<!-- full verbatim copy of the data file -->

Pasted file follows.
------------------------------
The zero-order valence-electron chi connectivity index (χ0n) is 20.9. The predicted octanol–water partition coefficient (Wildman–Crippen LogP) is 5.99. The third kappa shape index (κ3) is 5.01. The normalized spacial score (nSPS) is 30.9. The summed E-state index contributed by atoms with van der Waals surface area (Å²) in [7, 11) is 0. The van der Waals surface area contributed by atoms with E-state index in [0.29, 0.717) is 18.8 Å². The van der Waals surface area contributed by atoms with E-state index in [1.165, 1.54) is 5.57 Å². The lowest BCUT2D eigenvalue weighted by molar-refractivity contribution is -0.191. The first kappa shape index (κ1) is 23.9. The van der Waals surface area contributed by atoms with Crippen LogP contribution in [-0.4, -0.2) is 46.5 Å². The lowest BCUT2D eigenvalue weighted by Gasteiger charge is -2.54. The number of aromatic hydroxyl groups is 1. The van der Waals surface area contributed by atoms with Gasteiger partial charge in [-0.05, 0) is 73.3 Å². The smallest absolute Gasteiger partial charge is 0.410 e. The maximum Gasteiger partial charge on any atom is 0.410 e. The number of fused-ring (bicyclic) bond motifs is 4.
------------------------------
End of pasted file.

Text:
The zero-order valence-electron chi connectivity index (χ0n) is 20.9. The predicted octanol–water partition coefficient (Wildman–Crippen LogP) is 5.99. The third kappa shape index (κ3) is 5.01. The normalized spacial score (nSPS) is 30.9. The summed E-state index contributed by atoms with van der Waals surface area (Å²) in [7, 11) is 0. The van der Waals surface area contributed by atoms with E-state index in [0.29, 0.717) is 18.8 Å². The van der Waals surface area contributed by atoms with E-state index in [1.165, 1.54) is 5.57 Å². The lowest BCUT2D eigenvalue weighted by molar-refractivity contribution is -0.191. The first kappa shape index (κ1) is 23.9. The van der Waals surface area contributed by atoms with Crippen LogP contribution in [-0.4, -0.2) is 46.5 Å². The lowest BCUT2D eigenvalue weighted by Gasteiger charge is -2.54. The number of aromatic hydroxyl groups is 1. The van der Waals surface area contributed by atoms with Gasteiger partial charge in [-0.05, 0) is 73.3 Å². The smallest absolute Gasteiger partial charge is 0.410 e. The maximum Gasteiger partial charge on any atom is 0.410 e. The number of fused-ring (bicyclic) bond motifs is 4.